Tripartite Social Summit : Emerging from the Crisis. and from Austerity

European Social Policy, November 12, 2012 | Go to article overview

Tripartite Social Summit : Emerging from the Crisis. and from Austerity


On 18 October, a 24-hour nationwide general strike hit Greece following a trade union call - the fourth this year - to protest against austerity imposed by the country's European creditors. Meanwhile, austerity' was the word of the day for the European social partners, who met in Brussels, ahead of the summit of the 27 heads of state and government of the EU.

"These strikes are the expression of an increasingly deep unrest - European citizens and workers are disappointed, disenchanted, the confidence is lost," said Ignacio Fernandez Toxo, president of the European Trade Union Confederation (ETUC), which called for a "day of action" (strikes, demonstrations, rallies) at EU level, on 14 November. In a Union with 25 million unemployed and very modest growth prospects (1.3% in 2013, compared with 0% in 2012 and a recession for the eurozone), the EU will have to seriously discuss growth - beyond Germany's calls for stricter controlling of national budgets.

At any rate, this is what Commission President Jose Manuel Barroso wants. In June, nudged by the newly-elected French President, Francois Hollande, the 27 agreed on a pact for growth and employment', which could mobilise up to 120 billion. Practically no decision approved in June was followed by concrete fact, Fernandez Toxo complained. "Yes, growth needs to be promoted, we need 2.5% per year, if only to ensure the sustainability of growth, but all the while continuing structural reforms," said Philippe De Buck, director-general of BusinessEurope, the European employers' federation.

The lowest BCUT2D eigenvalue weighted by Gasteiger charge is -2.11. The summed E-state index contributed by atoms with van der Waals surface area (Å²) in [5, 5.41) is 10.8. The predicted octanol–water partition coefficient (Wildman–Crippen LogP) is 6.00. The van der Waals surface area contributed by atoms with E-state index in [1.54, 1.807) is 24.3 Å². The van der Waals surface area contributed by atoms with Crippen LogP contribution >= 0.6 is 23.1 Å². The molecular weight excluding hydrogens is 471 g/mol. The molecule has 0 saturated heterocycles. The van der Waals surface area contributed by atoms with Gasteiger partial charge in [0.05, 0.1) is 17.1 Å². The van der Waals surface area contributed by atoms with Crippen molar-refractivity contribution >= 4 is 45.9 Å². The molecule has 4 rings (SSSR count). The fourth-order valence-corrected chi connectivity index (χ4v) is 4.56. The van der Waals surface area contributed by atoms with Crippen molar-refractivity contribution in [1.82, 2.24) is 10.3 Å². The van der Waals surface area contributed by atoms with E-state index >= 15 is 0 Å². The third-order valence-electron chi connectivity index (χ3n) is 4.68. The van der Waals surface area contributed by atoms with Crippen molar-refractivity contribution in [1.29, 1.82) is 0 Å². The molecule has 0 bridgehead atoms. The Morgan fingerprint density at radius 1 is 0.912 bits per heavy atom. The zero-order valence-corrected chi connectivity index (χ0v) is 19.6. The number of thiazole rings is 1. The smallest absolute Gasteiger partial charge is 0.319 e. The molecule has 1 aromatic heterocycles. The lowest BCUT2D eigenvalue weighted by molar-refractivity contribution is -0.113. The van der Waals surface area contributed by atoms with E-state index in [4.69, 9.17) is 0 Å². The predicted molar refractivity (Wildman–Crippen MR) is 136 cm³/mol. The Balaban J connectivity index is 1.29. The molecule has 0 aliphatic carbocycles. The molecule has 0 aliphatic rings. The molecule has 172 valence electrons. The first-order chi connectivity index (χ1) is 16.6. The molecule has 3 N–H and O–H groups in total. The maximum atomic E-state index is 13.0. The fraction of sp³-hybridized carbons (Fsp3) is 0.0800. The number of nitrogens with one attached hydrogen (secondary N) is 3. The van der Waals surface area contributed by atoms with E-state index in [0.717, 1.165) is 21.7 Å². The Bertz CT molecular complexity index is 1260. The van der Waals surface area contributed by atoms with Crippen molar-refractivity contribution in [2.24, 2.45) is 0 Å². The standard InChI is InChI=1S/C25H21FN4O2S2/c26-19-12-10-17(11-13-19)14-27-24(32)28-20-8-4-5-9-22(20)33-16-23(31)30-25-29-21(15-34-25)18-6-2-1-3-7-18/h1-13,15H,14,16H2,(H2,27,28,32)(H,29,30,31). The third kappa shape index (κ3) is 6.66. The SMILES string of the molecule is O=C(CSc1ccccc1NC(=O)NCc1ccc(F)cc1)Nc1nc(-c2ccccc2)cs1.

Going against ETUC's grain, De Buck noted an improvement of the health of the industrial sector in some countries, such as Ireland (+4% for exports in 2011), thanks to the cleaning up of public finances. Dublin has slashed both public and private salaries. De Buck also said it was critical to continue the structural reforms on the labour market ("competitive labour costs," contracts adapted to the cycles of production, investments in research, education and training linked to enterprise needs), as well as the reduction of public spending. Though he conceded that there was a very weak regain of growth in 2011, Fernandez Toxo stressed that now, "in 2012, we are once again in recession with the loss of eight million jobs in just a year".

He stressed that "austerity policy that only relies on budget adjustments is suicide," especially because "some citizens suffer more than other," while others are making the most of the situation. …

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